In our family, Thanksgiving has long been a wondrous event.  For twenty years the fun has started the night before Thanksgiving with The Annual Cousins Sleepover at Nama and Papa’s house.  Still to this day my parents host all seven grandkids for a Thanksgiving Eve bash.  The kids look forward to it.  Today they love it just for the joy of being together.  Years ago they loved it because they knew Nama would let them stand on chairs in the kitchen, roll up their sleeves and “help” her make homemade pies and rolls.  I tried doing this with my kids once in our own kitchen, but I felt that my baking-induced anxiety attack ruined the moment.  Thank God for grandma.  They also loved the sleepover because Papa would tell spooky stories then let them have chocolate kisses and root beer for a bedtime snack.  My mom and dad are fearless.

Speaking of fearless, my little brother and his lovely wife always host Thanksgiving dinner for about forty of our relatives.  No, I’m serious.  They do this every year.  You should pray for them.  The place is a zoo.  Lots of laughter and hugs.  The only things more astounding than the noise level are: 1-the unfathomable amount of delicious food we eat and wine we drink, 2-the neighbors have never called the police for noise violations, 3-The Mister, my brother and one sister-in-law are still ardent Dallas Cowboys fans, despite watching them blow a good lead on countless Thanksgivings, and 4-the fact that anyone is willing to host forty of their relatives for any reason.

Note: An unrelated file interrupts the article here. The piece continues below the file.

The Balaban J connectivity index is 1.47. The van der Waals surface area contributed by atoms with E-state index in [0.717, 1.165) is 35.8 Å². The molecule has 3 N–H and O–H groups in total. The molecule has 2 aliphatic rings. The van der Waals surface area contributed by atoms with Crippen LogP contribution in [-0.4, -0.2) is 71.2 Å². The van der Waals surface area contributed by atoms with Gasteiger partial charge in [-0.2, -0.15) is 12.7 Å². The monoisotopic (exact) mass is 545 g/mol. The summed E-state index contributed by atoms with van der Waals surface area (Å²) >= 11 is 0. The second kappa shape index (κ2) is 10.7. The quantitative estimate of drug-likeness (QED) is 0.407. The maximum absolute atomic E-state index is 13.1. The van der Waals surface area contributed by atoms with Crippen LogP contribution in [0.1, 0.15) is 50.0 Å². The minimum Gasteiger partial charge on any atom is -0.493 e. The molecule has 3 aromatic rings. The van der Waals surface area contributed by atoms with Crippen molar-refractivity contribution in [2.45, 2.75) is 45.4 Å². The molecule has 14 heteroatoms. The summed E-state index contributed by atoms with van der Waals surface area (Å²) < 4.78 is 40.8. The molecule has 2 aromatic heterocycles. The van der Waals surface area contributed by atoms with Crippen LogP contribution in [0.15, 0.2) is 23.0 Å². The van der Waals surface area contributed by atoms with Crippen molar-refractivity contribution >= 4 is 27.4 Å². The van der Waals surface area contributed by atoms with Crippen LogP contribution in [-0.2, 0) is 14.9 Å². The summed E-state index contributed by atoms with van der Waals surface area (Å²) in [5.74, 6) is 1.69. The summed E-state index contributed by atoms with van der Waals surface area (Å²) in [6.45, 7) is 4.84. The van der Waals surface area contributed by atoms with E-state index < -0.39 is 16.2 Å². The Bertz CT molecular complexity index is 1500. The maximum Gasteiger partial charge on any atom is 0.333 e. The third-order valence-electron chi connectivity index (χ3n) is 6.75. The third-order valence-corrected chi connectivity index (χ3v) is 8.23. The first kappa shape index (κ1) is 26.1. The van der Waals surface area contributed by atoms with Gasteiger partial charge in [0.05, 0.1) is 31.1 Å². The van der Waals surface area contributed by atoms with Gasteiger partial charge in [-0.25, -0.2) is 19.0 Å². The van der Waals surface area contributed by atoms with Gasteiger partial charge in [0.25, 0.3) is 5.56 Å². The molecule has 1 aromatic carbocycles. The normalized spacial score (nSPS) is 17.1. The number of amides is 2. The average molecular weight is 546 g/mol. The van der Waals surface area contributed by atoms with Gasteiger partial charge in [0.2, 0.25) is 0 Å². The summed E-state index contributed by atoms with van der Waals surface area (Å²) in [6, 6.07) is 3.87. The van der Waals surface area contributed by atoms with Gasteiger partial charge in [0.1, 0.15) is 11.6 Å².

The day after Thanksgiving was always the official kick-off of Christmas for us.  The day it became legal to start listening to the old, cheesy Christmas music that I’m brave enough to admit I love.  It was the day the tree went up and we decorated the house.  Better yet, it was the day to place under the tree all those presents we bought and wrapped weeks earlier.  I’m still not sure if I placed their gifts under the tree for the better part of a month to fill our kids with wonder or just to torture them.

Christmas Day was always a good party too.  Our little family together in the morning then all the cousins, aunts, uncles went to my parents house for even more great food, presents, good times.  My mom and dad have the gift of hospitality.  No one ever leaves their home without a hug, a full belly and a happy heart.  Christmas was and is no exception to that rule.

We all know the only constant in life is change.  Christmas doesn’t get a free pass on that one.  Some of the traditions we had in the early years have given way to new traditions.  For instance, the gooey, yummy, artery clogging cinnamon rolls I used to bake for Christmas breakfast have been replaced with gluten-free, high-fiber, flax muffins.  That sure makes my family happy.  Rather than early November shopping and day after Thanksgiving tree and house decorating, this year we grabbed a tiny tree on December 22nd and I was at the grocery store buying lots of gift cards for various stores and restaurants on the 23rd.  Those changes probably didn’t qualify me for the Susie Homemaker Award, but doing it that way is just working better for us in recent years.

The importance of different activities and traditions changes over the years, depending on where we are in life.  Some we outgrow, some need to be freshened up now and then.  Others we hold tightly in our lives and our hearts.  I’m striving to make life simpler these days.  To allow us more time for the people we love and the activities that are meaningful to us.  We have removed some of our holiday traditions from our to-do list and have stored them safely and lovingly in our memories so we can pull them out and smile anytime we choose.  The gather-with-your-family-and-love-on-each-other traditions are the keepers for us.